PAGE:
The Pentagon decision to give veteran status to civilians who served as merchant seamen during World War II could mean greater job protection and higher pension benefits for the newly designated veterans who later worked in civil service jobs.
On Wednesday, the Defense Department announced plans to consider as veterans men who served on U.S.-flagged merchant ships between Dec. 7, 1941, and Aug. 15, 1945. Most of the 250,000 who served on merchant ships during that period are dead. But thousands are still alive and an unknown number -- including several who called this column yesterday -- later joined the government as civilian employees.
Under federal job rules military veterans get some added protection during layoffs. Veterans can also count their military time as civil service time, thereby making them eligible for larger annuities that are based on a combination of salary and length of service.
Federal officials said yesterday it will be up to the Veterans Adminstration and the Office of Personnel Management to decide what effect, if any, the new policy will have on civil service job and retirement rules.
As a first step, persons covered by the new policy should get a discharge certificate from the military branch they served as civilians. Applications, which must be made on Form 2168, should be addressed to one of these:
Commandant (GMVP-1/12), U.S. Coast Guard, Washington, D.C. 20593-0001.
Commander, U.S. Army Reserve, PAS-EENC, 9700 Page Blvd., St. Louis, Mo., 63132-5000, or,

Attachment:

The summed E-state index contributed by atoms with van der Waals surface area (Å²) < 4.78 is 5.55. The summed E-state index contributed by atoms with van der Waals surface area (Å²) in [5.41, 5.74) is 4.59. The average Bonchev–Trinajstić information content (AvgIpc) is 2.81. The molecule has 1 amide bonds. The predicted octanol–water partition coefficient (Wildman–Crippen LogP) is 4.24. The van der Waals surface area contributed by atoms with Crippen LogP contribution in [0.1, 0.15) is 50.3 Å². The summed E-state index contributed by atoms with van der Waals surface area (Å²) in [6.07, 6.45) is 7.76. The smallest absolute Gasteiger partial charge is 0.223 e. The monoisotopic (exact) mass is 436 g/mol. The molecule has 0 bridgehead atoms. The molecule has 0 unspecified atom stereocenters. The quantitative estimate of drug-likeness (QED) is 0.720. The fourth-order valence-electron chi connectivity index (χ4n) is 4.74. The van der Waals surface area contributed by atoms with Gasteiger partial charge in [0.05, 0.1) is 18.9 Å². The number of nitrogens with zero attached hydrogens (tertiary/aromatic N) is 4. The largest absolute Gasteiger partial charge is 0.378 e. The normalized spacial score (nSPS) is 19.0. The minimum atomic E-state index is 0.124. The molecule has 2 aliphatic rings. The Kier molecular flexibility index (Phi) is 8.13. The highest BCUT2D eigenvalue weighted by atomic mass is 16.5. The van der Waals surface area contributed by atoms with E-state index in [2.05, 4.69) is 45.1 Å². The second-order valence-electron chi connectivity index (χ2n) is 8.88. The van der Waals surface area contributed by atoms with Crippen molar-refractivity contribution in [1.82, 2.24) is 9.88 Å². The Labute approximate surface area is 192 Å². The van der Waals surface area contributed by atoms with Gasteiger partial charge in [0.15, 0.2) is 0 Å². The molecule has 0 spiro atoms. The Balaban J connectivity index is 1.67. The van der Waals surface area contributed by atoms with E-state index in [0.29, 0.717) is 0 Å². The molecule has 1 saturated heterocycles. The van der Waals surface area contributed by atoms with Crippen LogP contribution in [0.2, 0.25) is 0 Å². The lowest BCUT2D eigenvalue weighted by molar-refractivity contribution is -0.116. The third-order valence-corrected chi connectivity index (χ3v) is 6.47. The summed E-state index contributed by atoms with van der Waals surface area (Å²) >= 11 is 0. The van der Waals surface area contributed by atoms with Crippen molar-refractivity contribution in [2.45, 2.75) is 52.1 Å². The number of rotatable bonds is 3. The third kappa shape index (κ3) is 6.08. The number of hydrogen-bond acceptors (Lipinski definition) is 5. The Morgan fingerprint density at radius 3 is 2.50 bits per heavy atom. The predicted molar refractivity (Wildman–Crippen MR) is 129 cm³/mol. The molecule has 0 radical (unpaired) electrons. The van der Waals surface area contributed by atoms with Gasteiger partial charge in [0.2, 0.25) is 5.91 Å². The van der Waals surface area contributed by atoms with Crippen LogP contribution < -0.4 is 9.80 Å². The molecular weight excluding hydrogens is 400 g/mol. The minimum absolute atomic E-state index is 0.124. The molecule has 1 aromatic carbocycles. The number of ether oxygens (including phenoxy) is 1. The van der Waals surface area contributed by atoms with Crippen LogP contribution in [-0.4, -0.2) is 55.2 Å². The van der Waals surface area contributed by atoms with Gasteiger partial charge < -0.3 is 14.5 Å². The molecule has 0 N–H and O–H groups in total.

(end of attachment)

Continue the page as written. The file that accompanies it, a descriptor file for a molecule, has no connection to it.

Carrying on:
Naval Military Personnel Command (NMPC-3), Navy Department, Washington, D.C., 20370-5300.Playing the Market
Starting this month workers in the Federal Employees Retirement System have two new tax-deferred investment options: a stock and a bond fund. Tomorrow on WNTR radio (1050 AM) Tom Trabucco of the Federal Thrift Investment Board will talk about the new options and answer calls from listeners.Picking a President
The 200,000 members of the National Association of Letter Carriers are voting -- by mail -- for their favorite presidential candidates. The January issue of NALC's magazine contains a postage-paid ballot listing Democratic and Republican candidates. Democrat Gary Hart reentered too late to get on the ballot, but there is a place for write-ins.
Four years ago Sen. John Glenn (D-Ohio) won the postal preference vote. Though it didn't deliver him the White House, it also didn't hurt NALC interests on Capitol Hill. Glenn did become chairman of the Governmental Affairs Committee that controls most postal legislation in the Senate.What's In a Name?
A 20-day suspension if you use the wrong one on your boss, that's what! A Navy civilian learned that lesson the hard way after drawing the punishment for publicly calling his boss an "anti-Semite," a "Nazi" and several other things. His appeal to the Federal Labor Relations Authority was rejected after he admitted making the remarks in a loud voice before coworkers and having previously received a written reprimand for the same behavior. Had he been a TV sportscaster he might have been fired.